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I guess it's possible to get used to any restaurant name. I no longer cringe when saying "Per Se," at least not most of the time. But these sorts of naming gaffes really shake my faith in my fellow man. I mean, who was sitting around in the executive offices of this major development saying, "Hey, you know what would be a great name for a restaurant? SHO Shaun Hergatt!" And nobody said, "That name sucks"? They all just said, "Great name! We love it!"?

I totally agree. At least "Per Se" is relatively easy to spell and pronounce. For the record, "SH" are the chef's initials, and "O" is the logo for the Setai, where it is located. This is just hopelessly unintuitive. I mean, even if the chef had been Daniel Boulud and the name "DBO", it would have been a dumb name. They compound the problem by calling the place "SHO Shaun Hergatt," in essence using the chef's name twice. I'm a fan of this place and impressed with every decision they made BUT this one.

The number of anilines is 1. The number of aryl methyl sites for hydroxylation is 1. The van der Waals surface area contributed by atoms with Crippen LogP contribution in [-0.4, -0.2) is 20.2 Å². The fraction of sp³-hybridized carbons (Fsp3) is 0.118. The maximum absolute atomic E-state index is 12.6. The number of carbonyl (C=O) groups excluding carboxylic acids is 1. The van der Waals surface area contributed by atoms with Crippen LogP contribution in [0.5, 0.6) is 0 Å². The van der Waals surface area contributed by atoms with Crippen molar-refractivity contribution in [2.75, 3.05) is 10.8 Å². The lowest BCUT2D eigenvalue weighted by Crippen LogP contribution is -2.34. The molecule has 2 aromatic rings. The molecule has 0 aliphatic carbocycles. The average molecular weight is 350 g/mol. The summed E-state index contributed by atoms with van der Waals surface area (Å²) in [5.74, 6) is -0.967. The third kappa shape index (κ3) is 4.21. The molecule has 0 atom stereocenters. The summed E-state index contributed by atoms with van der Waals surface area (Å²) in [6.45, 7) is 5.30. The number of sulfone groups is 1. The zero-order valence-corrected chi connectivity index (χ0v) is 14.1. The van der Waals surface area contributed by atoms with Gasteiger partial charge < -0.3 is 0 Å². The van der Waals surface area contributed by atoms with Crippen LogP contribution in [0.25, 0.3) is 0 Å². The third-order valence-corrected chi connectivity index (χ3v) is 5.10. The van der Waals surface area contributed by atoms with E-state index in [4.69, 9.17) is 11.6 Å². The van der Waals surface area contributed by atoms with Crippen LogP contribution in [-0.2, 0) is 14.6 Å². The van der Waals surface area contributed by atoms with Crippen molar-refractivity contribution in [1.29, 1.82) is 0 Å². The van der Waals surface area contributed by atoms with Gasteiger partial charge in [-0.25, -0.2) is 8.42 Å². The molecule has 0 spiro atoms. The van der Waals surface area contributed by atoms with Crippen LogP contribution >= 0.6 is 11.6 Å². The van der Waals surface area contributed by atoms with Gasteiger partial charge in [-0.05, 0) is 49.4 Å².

As far as the reviews go, I can't believe this restaurant has been relegated to the dining briefs section. I don't understand how the Standard Grill can receive a full review at the same time as this gets a brief mention. Maybe it's because I'm new to this and I'm missing something important or maybe Sam Sifton will circle back and give this restaurant the review it deserves.

I think the "Dining Briefs" decision was the Times's way of saying, "Let's wait and see." It's clear that if Wells had posted a full review, he would not have given it three stars, and for a restaurant of this kind, anything less would have been a condemnation. The Standard Grill, on the other hand, is probably as good as it will ever be, so nothing would be gained by waiting to review it later.

It was reasonably predictable that none of the pro critics in this town was going to love this place. There's just no one writing pro criticism these days with the background or temperament to appreciate this type of restaurant. The Setai people were either not aware of this, or forged ahead because they believed strongly in what they were doing. The Michelin people gave them proper recognition, and I see it has a 29 food rating in the new Zagat.